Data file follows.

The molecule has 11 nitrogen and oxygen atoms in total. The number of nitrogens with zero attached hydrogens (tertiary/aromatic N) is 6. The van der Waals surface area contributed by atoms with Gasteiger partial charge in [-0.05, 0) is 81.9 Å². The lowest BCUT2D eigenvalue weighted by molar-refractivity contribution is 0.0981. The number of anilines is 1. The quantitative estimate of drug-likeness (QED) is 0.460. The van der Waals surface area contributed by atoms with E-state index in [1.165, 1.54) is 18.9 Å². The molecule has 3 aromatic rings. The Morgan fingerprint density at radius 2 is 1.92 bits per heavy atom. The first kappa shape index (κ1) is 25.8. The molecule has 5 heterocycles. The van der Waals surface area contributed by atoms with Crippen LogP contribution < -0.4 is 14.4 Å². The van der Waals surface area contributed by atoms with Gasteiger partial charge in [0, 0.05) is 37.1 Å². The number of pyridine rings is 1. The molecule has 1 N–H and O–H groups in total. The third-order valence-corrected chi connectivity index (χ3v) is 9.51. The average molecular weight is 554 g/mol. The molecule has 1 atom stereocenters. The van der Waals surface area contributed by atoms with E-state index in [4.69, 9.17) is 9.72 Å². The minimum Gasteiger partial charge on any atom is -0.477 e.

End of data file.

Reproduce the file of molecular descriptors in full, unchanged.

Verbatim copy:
The molecule has 11 nitrogen and oxygen atoms in total. The number of nitrogens with zero attached hydrogens (tertiary/aromatic N) is 6. The van der Waals surface area contributed by atoms with Gasteiger partial charge in [-0.05, 0) is 81.9 Å². The lowest BCUT2D eigenvalue weighted by molar-refractivity contribution is 0.0981. The number of anilines is 1. The quantitative estimate of drug-likeness (QED) is 0.460. The van der Waals surface area contributed by atoms with E-state index in [1.165, 1.54) is 18.9 Å². The molecule has 3 aromatic rings. The Morgan fingerprint density at radius 2 is 1.92 bits per heavy atom. The first kappa shape index (κ1) is 25.8. The molecule has 5 heterocycles. The van der Waals surface area contributed by atoms with Crippen LogP contribution < -0.4 is 14.4 Å². The van der Waals surface area contributed by atoms with Gasteiger partial charge in [0, 0.05) is 37.1 Å². The number of pyridine rings is 1. The molecule has 1 N–H and O–H groups in total. The third-order valence-corrected chi connectivity index (χ3v) is 9.51. The average molecular weight is 554 g/mol. The molecule has 1 atom stereocenters. The van der Waals surface area contributed by atoms with E-state index in [4.69, 9.17) is 9.72 Å². The minimum Gasteiger partial charge on any atom is -0.477 e.